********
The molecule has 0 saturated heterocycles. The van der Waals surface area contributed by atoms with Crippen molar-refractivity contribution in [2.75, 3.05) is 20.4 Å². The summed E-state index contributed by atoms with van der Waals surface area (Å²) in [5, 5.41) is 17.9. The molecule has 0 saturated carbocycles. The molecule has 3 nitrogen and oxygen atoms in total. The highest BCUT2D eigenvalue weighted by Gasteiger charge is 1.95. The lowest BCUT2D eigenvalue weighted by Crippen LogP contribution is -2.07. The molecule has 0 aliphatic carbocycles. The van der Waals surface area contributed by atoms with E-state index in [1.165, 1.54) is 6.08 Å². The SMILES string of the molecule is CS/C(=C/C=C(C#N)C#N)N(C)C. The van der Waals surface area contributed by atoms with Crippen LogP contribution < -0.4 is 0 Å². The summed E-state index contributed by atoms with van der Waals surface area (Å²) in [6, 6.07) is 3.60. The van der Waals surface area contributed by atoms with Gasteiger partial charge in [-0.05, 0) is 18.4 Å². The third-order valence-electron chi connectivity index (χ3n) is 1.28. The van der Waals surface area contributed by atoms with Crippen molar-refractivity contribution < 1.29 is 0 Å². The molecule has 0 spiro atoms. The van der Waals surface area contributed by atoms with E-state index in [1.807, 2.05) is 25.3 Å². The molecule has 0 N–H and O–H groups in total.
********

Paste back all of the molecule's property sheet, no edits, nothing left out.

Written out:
The molecule has 0 saturated heterocycles. The van der Waals surface area contributed by atoms with Crippen molar-refractivity contribution in [2.75, 3.05) is 20.4 Å². The summed E-state index contributed by atoms with van der Waals surface area (Å²) in [5, 5.41) is 17.9. The molecule has 0 saturated carbocycles. The molecule has 3 nitrogen and oxygen atoms in total. The highest BCUT2D eigenvalue weighted by Gasteiger charge is 1.95. The lowest BCUT2D eigenvalue weighted by Crippen LogP contribution is -2.07. The molecule has 0 aliphatic carbocycles. The van der Waals surface area contributed by atoms with E-state index in [1.165, 1.54) is 6.08 Å². The SMILES string of the molecule is CS/C(=C/C=C(C#N)C#N)N(C)C. The van der Waals surface area contributed by atoms with Crippen LogP contribution < -0.4 is 0 Å². The summed E-state index contributed by atoms with van der Waals surface area (Å²) in [6, 6.07) is 3.60. The van der Waals surface area contributed by atoms with Gasteiger partial charge in [-0.05, 0) is 18.4 Å². The third-order valence-electron chi connectivity index (χ3n) is 1.28. The van der Waals surface area contributed by atoms with Crippen molar-refractivity contribution < 1.29 is 0 Å². The molecule has 0 spiro atoms. The van der Waals surface area contributed by atoms with E-state index in [1.807, 2.05) is 25.3 Å². The molecule has 0 N–H and O–H groups in total.